Within my Genealogy folder are individual folders for each surname I’m researching. If I have my computer set to arrange folders and files by name, the surname folders will be arranged alphabetically, making it even faster to find what I’m looking for. I put all files related to a surname in that surname’s folder.
If, within a surname folder, I have lots of documents related to a particular record group, such as probate or military, I create a subfolder for that record group. In my Kinsel surname file, for example, are two subfolders: Kinsel Bible (which holds family Bible records) and Kinsel Notes. I can quickly scan the alphabetical list to find other files, such as censuses and vital records, without searching through various nested folders. Remember, fewer folders mean fewer places to look and fewer steps to properly file away a computer file.
Record group folders
Another way to organize your files is to create subfolders within your genealogy surname folder for major record groups. With this method, the Surname folder for each family contains subfolders labeled Vital Records, Military, Census, Probate, and so on.
This has the advantage of keeping similar record types together, but requires the additional step of filing in the correct subfolder. You also must be consistent with where you place files that belong in a few different categories. For example, you’ll always need to remember whether you file obituaries under Newspapers or Vitals.
You could have the best filing system in the world, but it won’t do you any good if you don’t maintain it. If you’re like me, when you’re in the middle of research, you don’t want to take the time to file all those new documents you’re creating.
The good news is there’s a way to stay organized and leave all your filing to the end of your work session. Inside my Documents folder, I created a folder called Inbox, and I placed a shortcut to this folder on my desktop and in my sidebar. I place all my work on my current project in this Inbox. When I’m finished for the day, each file is moved from my Inbox folder into its proper subfolder.
No matter what subfolder method you use, keep your genealogy-related files in a Genealogy folder within your Documents folder. You can easily copy this folder to a USB flash drive and take all of your research with you, without worrying about missing a document. Be sure to copy or sync the data with your main computer when you get back home.
3. Move Files Off Your Desktop
It might seem handy to keep documents parked on your desktop, especially when you’re in the middle of a large project, but this habit can slow down your computer. Each file on the desktop is loaded into memory when your computer starts. Lots of large files stored on your desktop can cause a slow startup.
To keep your desktop clean and clutter-free, move files to your freshly organized folder system and create shortcuts to current projects. Unless you use an application frequently, don’t let its icon clutter up your desktop.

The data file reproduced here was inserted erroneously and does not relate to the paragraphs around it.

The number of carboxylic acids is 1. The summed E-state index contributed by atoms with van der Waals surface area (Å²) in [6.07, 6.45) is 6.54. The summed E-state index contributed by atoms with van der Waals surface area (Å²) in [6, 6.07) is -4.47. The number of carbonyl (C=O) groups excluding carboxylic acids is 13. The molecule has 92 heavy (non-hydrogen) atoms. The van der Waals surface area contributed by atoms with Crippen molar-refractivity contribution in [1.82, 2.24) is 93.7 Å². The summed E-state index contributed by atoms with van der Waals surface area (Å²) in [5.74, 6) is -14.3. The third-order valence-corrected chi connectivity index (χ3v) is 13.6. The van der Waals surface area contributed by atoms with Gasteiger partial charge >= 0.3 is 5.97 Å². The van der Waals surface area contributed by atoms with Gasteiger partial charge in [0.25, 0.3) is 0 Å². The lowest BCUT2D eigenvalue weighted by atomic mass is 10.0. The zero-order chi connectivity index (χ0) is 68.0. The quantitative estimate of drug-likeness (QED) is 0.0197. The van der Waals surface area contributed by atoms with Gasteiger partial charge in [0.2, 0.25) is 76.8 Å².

Also remember to regularly empty your trash or recycle bin. The delete function only moves files to the trash; the trash has to be emptied for the file to be permanently deleted. To empty your recycle bin on a PC, right-click the recycle bin icon and select Empty Recycle Bin. To empty your trash on a Mac, select Finder in your menu bar, then select Empty Trash. Stay on top of this task by emptying your trash once a month after you’ve backed up your files.
4. Back Up Your Files
You may think you have your files backed up because you have multiple copies of them on your computer. But the truth is it doesn’t matter how many copies you have if they’re all stored on the same device. If something happens to that device, all of your copies will be lost.
To truly back up your files, you need to store copies on at least two separate devices. What those devices are depends on your needs, time and budget. Here are some options:
External storage devices
This category includes media cards (the same type that go in your digital camera), USB flash drives, external hard drives and recordable DVDs.
Computer storage prices have dropped dramatically; external hard drives costing under $80 will hold 2 or more terabytes (TB) of data, which translates to tens of thousands of photos or songs. When shopping for an external hard drive, look for the highest transfer speed suitable for your computer and look for the correct cable connection.
Mac users have an option called Time Machine that automatically back ups data to an external hard drive. PC users can configure a similar setup with an external hard drive and software.
For portability, consider using a USB flash drive as a secondary backup device. Newer computers offer USB ports, and many also have an SSD card slot for a CompactFlash or SmartMedia card. Note that media cards work well in a pinch, but overall aren’t as economical as the USB flash drive. See the chart below for a comparison of portable drive options.
|CD/DVD||about 25 cents/4.7 GB DVD||inexpensive, handy, good for photo archive||requires burning software and device with CD drive; large transfer may require multiple CDs/DVDs; increasingly becoming outdated|